Tag Archives: Blood pressure

New blood pressure app

September 7, 2018
Source: Michigan State University

Summary: Researchers have invented a proof-of-concept blood pressure app that can give accurate readings using an iPhone — with no special equipment.Michigan State University has invented a proof-of-concept blood pressure app that can give accurate readings using an iPhone — with no special equipment.

smartphone app screen for article, New blood pressure appThe discovery, featured in the current issue of Scientific Reports, was made by a team of scientists led by Ramakrishna Mukkamala, MSU electrical and computer engineering professor.

“By leveraging optical and force sensors already in smartphones for taking ‘selfies’ and employing ‘peek and pop,’ we’ve invented a practical tool to keep tabs on blood pressure,” he said. “Such ubiquitous blood pressure monitoring may improve hypertension awareness and control rates, and thereby help reduce the incidence of cardiovascular disease and mortality.”

In a publication in Science Translational Medicine earlier this year, Mukkamala’s team had proposed the concept with the invention of a blood pressure app and hardware. With the combination of a smartphone and add-on optical and force sensors, the team produced a device that rivaled arm-cuff readings, the standard in most medical settings.

With advances in smartphones, the add-on optical and force sensors may no longer be needed. Peek and pop, available to users looking to open functions and apps with a simple push of their finger, is now standard on many iPhones and included in some Android models.

If things keep moving along at the current pace, an app could be available in late 2019, Mukkamala added.

“Like our original device, the application still needs to be validated in a standard regulatory test,” he said. “But because no additional hardware is needed, we believe that the app could reach society faster.”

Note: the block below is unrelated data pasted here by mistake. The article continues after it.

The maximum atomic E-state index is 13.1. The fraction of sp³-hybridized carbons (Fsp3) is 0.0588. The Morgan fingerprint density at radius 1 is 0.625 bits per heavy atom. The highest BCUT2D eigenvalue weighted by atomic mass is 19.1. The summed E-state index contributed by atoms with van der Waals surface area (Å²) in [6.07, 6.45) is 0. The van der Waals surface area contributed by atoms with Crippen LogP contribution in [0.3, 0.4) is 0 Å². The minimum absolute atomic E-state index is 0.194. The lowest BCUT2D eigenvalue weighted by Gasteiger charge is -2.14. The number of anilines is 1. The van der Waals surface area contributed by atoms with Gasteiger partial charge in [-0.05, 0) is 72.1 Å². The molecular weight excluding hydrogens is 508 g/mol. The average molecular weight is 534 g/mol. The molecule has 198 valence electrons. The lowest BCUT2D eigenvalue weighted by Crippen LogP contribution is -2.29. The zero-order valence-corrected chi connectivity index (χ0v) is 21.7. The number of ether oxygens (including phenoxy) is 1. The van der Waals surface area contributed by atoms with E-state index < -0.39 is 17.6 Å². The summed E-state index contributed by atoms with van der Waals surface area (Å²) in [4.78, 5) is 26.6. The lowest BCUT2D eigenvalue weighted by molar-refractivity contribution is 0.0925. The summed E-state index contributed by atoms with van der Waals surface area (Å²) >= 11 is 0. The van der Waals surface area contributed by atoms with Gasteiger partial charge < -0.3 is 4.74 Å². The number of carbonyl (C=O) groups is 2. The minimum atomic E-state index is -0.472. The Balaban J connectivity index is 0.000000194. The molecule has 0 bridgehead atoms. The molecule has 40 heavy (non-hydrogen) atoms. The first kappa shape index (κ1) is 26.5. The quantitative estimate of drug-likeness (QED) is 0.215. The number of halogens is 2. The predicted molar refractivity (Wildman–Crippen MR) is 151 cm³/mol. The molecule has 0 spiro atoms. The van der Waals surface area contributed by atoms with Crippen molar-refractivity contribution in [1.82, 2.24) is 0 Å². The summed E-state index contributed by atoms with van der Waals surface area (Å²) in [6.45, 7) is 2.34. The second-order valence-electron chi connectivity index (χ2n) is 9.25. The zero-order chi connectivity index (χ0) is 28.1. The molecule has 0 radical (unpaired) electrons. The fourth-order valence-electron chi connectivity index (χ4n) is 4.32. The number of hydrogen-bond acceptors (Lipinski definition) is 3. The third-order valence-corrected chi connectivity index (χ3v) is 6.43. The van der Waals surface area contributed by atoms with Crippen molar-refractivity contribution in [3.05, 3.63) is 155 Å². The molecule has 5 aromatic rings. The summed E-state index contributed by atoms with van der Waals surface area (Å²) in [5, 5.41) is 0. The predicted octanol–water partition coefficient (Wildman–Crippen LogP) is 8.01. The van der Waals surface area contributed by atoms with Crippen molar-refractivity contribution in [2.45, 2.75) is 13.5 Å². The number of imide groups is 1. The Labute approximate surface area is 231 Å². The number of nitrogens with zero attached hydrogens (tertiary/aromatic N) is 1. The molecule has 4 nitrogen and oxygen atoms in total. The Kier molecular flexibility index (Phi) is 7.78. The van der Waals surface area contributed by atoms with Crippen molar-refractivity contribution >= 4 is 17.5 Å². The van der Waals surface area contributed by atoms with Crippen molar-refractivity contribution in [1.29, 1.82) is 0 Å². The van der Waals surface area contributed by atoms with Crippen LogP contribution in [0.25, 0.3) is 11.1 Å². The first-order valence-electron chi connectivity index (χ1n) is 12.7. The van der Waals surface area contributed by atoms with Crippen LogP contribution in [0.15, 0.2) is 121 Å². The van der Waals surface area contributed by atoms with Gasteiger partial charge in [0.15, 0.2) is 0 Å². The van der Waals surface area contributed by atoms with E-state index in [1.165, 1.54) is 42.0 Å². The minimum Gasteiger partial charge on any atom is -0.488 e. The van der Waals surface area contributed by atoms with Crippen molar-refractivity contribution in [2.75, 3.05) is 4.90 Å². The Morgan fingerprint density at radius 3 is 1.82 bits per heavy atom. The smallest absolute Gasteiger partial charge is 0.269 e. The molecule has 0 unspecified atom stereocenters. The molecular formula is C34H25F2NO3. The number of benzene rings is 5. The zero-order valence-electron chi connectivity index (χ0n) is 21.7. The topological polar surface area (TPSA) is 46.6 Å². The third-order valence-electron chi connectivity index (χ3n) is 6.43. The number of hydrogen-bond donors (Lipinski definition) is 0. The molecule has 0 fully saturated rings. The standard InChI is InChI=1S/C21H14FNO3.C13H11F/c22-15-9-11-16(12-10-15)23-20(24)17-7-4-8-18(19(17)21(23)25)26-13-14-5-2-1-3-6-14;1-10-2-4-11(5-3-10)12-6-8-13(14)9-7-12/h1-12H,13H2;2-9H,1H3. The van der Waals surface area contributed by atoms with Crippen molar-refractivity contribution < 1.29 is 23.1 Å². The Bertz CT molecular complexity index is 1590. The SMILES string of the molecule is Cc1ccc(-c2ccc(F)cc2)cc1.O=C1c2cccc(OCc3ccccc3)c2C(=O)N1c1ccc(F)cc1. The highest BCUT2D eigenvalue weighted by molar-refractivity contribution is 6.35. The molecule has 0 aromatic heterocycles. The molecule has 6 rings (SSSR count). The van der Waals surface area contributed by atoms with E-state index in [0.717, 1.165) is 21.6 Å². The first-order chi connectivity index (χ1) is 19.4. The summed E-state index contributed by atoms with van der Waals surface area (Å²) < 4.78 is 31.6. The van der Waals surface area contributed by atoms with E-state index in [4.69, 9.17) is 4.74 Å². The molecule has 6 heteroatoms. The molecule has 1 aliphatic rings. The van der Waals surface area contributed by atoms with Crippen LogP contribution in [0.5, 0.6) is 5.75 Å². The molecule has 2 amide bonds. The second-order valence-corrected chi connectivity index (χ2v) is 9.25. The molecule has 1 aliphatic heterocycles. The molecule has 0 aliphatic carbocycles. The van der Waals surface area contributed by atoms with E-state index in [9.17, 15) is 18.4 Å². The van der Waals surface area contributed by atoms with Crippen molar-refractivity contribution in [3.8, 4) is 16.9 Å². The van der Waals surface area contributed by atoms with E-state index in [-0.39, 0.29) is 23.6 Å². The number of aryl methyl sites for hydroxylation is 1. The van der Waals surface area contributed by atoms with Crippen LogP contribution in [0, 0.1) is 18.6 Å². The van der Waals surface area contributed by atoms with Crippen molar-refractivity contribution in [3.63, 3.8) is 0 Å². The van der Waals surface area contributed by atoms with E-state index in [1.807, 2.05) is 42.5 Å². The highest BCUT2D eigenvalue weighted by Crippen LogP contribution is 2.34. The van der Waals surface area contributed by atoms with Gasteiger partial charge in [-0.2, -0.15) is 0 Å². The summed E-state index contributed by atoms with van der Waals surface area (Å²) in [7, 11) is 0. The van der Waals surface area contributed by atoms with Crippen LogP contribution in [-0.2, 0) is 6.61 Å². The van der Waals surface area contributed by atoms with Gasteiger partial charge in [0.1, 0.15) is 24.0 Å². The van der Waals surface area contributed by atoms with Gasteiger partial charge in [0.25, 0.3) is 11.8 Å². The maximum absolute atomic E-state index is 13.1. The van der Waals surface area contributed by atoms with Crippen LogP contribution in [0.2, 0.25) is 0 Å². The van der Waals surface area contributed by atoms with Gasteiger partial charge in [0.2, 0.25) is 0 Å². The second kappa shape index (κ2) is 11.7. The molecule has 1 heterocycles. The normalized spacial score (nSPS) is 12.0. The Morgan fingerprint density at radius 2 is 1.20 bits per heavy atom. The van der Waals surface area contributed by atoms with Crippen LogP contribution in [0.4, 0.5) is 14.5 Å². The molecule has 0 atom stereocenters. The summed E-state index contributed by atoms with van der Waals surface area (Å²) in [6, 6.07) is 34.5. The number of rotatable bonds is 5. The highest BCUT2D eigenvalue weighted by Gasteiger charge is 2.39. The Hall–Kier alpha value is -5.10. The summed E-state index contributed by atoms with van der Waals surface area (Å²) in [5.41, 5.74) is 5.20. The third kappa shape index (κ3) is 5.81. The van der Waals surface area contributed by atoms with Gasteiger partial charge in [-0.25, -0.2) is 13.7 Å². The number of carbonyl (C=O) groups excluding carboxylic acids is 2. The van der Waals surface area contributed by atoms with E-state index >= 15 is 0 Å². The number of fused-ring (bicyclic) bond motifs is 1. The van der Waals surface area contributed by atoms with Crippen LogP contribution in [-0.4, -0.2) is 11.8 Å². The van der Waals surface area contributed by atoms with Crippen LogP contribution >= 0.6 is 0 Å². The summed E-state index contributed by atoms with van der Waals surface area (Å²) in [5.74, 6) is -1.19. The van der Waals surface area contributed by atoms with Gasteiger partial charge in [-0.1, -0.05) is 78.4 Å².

To Bring Down Stubbornly High Blood Pressure, It Helps To Have A Team

5/4/2017     Science : NPR     Wendy Rigby

Patient getting team approach to high blood pressure treatment
Ann Mazuca has diabetes and glaucoma that can be aggravated by high blood pressure. The support shown by clinic staff at the University Family Health Center Southeast, in San Antonio, helps her do what’s needed to reduce hypertension, she says. “The fact that they care makes me care.”
Wendy Rigby/TPR

You’ve probably heard the phrase “it takes a village” to get things done. Many clinics across the U.S. are finding that’s true for effectively controlling their patients’ high blood pressure.

“It’s not just medications that are required to treat hypertension,” explains Kirk Evoy, a clinical assistant professor at the University of Texas Health Science Center in San Antonio and pharmacist at University Family Health Center Southeast. “It’s also things like lifestyle changes,” he says. “What do you eat? Do you exercise? Do you smoke?”

A quick prescription and an annual lecture from a doctor aren’t always enough to get ahead of this quiet killer, specialists say. Some patients need extra coaching — and from different kinds of coaches.

Take Ann Mazuca, for example. She’s 63, has diabetes, is developing glaucoma and really struggles to keep her blood pressure down.

“I know that I have to try to help myself,” Mazuca says, but weekly check-ins with the staff at University Family Health Center Southeast help keep her on track in juggling her various conditions. “The fact that they care makes me care,” Mazuca says. “People want me to live. And that gives me a lot of hope.”

Continue reading To Bring Down Stubbornly High Blood Pressure, It Helps To Have A Team

Texting Trial Shows Dramatic Reduction in Blood Pressure

Satish Misra, MD | 

A new study published in the Journal of the American Medical Association has shown that a surprisingly simple text messaging program can reduce body mass index (BMI), smoking rates, blood pressure, and LDL-C levels in heart disease patients1.